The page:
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Humanitarian Action Club

The Humanitarian Action student club raises awareness on campus about humanitarian issues and builds strategies for responding to humanitarian crises. Interested in how you can take action during a humanitarian crisis?

From responding to natural disasters, to refugee support, to education and advocacy global crisis and concerns, students make the connection between their coursework and real, humanitarian needs on the ground.

  • Each year, students organize refugee camp simulations to help raise awareness of the refugee crisis and to promote advocacy efforts.
  • Students travel to New Jersey each semester to help rebuild homes destroyed during Super Storm Sandy.
  • A spring break trip is offered each March for students to work with refugees at the International Rescue Committee’s (IRC) resettlement areas in Texas.
  • Fairfield participates in the conflict simulations offered by the Consortium for Humanitarian Service and Education (CHSE) each spring providing students with the opportunity to experience what humanitarian work in a conflict zone entails.
  • Each month, students share their experiences in choosing their career paths with middle and high school refugee youth from Cesar Batalla Elementary School and Bassick High School in Bridgeport, Connecticut.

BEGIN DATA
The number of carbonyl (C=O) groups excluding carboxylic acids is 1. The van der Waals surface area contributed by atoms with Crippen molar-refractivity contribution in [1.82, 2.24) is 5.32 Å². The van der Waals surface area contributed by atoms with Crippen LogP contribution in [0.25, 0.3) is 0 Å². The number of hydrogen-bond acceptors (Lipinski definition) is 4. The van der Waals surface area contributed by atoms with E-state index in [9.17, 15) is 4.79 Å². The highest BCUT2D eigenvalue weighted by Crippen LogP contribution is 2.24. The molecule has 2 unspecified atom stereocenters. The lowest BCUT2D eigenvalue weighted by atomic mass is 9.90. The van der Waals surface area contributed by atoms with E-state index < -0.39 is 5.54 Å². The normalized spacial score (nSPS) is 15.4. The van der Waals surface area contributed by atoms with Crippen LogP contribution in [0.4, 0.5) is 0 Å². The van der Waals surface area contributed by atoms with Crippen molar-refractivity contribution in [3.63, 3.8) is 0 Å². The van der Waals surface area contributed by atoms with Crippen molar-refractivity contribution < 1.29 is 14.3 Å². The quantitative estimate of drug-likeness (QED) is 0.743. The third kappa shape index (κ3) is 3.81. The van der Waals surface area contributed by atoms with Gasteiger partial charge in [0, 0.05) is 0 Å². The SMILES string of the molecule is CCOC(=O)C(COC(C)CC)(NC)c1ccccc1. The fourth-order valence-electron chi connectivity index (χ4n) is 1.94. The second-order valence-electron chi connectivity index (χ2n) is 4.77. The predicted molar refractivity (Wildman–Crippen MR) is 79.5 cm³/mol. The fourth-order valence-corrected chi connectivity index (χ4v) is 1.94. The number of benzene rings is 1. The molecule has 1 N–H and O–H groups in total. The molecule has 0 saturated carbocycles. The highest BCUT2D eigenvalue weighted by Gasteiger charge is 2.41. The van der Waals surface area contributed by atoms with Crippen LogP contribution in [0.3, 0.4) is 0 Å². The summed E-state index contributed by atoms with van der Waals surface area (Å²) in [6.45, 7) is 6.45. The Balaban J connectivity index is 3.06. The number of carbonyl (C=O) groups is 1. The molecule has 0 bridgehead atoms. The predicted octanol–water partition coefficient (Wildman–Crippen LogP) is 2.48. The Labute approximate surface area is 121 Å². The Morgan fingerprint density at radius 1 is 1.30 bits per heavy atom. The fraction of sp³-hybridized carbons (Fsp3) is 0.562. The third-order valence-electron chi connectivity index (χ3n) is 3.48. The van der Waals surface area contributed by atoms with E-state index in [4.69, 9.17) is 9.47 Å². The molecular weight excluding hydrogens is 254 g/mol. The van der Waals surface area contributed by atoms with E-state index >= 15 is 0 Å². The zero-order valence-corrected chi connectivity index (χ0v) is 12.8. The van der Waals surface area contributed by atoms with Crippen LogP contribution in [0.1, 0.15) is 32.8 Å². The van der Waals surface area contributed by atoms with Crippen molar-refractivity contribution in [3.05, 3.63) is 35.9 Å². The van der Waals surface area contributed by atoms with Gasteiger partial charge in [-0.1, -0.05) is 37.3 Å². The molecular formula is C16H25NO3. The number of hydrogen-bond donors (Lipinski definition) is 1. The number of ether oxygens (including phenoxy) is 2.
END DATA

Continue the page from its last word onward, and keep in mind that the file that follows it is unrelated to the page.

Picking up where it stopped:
• Fairfield participates in the biennial national skill-building JUHAN conference for undergraduate students of Jesuit universities.

Humanitarian Action Fellows

Gina Melone ’20, Priscila Roman ’20, Luckario Alcide ’21 and Magdalena Dutkowska ‘22 are the 2019-20 JUHAN Fellows!

"We, as students, sometimes forget how much power we have. We have so many opportunities to spread the word about issues going on all over the world. We have opportunities to engage with influential people and inspire them to care and to take action. We are powerful and influential; we just need to remember that we can make a difference.”

— Sophia Bolanos '19

Luckario Alcide headshot

Luckario Alcide

Class of '21

Read Luckario's Testimonial
"The Humanitarian Action Club has helped me pursue humanitarian goals as an undergraduate and has led me to strive to be an ethical leader in my everyday life. Whatever I end up choosing, I know I followed my heart and my passion because of the experience I have gained as a fellow."

— Luckario Alcide '21
Major: Communcation

Magdalena Dutkowska headshot

Magdalena Dutkowska

Class of '22

Read Magdalena's Testimonial
"I believe that being a part of the Humanitarian Action Club has allowed me to play a greater role in my community through educating myself and my peers about local and global issues and the change that we can be a part of. I am interested in pursuing a career in International Studies or Politics, and being a part of this organization, as well as the Humanitarian Action minor, has given me a well-rounded foundation of information and skills that I will be able to apply towards my future."

— Magdalena Dutkowska '22
Major: International Studies, Spanish, Politics
Minor: Humanitarian Action

Julia Neal headshot

Julia Neal

Class of '23

Read Julia's Testimonial